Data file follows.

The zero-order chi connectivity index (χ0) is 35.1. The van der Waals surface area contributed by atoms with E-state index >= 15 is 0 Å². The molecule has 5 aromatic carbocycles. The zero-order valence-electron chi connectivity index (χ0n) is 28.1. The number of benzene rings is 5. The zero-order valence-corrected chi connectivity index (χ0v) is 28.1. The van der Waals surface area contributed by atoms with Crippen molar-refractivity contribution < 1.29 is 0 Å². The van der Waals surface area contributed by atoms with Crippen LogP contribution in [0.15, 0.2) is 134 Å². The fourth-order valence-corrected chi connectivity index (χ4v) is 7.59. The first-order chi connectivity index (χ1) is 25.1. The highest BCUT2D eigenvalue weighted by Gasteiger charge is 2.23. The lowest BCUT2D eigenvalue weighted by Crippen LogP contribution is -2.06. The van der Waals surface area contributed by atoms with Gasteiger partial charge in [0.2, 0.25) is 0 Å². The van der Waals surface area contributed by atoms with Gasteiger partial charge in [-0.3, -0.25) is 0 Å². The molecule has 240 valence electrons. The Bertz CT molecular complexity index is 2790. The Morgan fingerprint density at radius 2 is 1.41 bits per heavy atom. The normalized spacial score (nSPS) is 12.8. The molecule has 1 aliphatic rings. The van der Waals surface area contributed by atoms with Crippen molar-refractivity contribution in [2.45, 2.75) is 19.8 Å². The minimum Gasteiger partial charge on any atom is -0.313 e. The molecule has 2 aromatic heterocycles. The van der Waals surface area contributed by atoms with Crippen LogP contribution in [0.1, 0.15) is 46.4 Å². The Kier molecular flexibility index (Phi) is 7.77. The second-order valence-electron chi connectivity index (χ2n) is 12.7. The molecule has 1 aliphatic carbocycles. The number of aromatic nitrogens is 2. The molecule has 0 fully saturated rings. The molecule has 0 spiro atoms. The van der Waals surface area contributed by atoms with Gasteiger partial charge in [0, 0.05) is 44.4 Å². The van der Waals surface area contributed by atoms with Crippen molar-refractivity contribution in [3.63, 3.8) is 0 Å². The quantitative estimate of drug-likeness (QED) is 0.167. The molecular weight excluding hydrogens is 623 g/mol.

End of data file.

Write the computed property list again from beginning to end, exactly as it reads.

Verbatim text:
The zero-order chi connectivity index (χ0) is 35.1. The van der Waals surface area contributed by atoms with E-state index >= 15 is 0 Å². The molecule has 5 aromatic carbocycles. The zero-order valence-electron chi connectivity index (χ0n) is 28.1. The number of benzene rings is 5. The zero-order valence-corrected chi connectivity index (χ0v) is 28.1. The van der Waals surface area contributed by atoms with Crippen molar-refractivity contribution < 1.29 is 0 Å². The van der Waals surface area contributed by atoms with Crippen LogP contribution in [0.15, 0.2) is 134 Å². The fourth-order valence-corrected chi connectivity index (χ4v) is 7.59. The first-order chi connectivity index (χ1) is 25.1. The highest BCUT2D eigenvalue weighted by Gasteiger charge is 2.23. The lowest BCUT2D eigenvalue weighted by Crippen LogP contribution is -2.06. The van der Waals surface area contributed by atoms with Gasteiger partial charge in [0.2, 0.25) is 0 Å². The van der Waals surface area contributed by atoms with Gasteiger partial charge in [-0.3, -0.25) is 0 Å². The molecule has 240 valence electrons. The Bertz CT molecular complexity index is 2790. The Morgan fingerprint density at radius 2 is 1.41 bits per heavy atom. The normalized spacial score (nSPS) is 12.8. The molecule has 1 aliphatic rings. The van der Waals surface area contributed by atoms with Crippen molar-refractivity contribution in [2.45, 2.75) is 19.8 Å². The minimum Gasteiger partial charge on any atom is -0.313 e. The molecule has 2 aromatic heterocycles. The van der Waals surface area contributed by atoms with Crippen LogP contribution in [0.1, 0.15) is 46.4 Å². The Kier molecular flexibility index (Phi) is 7.77. The second-order valence-electron chi connectivity index (χ2n) is 12.7. The molecule has 1 aliphatic carbocycles. The number of aromatic nitrogens is 2. The molecule has 0 fully saturated rings. The molecule has 0 spiro atoms. The van der Waals surface area contributed by atoms with Gasteiger partial charge in [0, 0.05) is 44.4 Å². The van der Waals surface area contributed by atoms with Crippen molar-refractivity contribution in [3.63, 3.8) is 0 Å². The quantitative estimate of drug-likeness (QED) is 0.167. The molecular weight excluding hydrogens is 623 g/mol.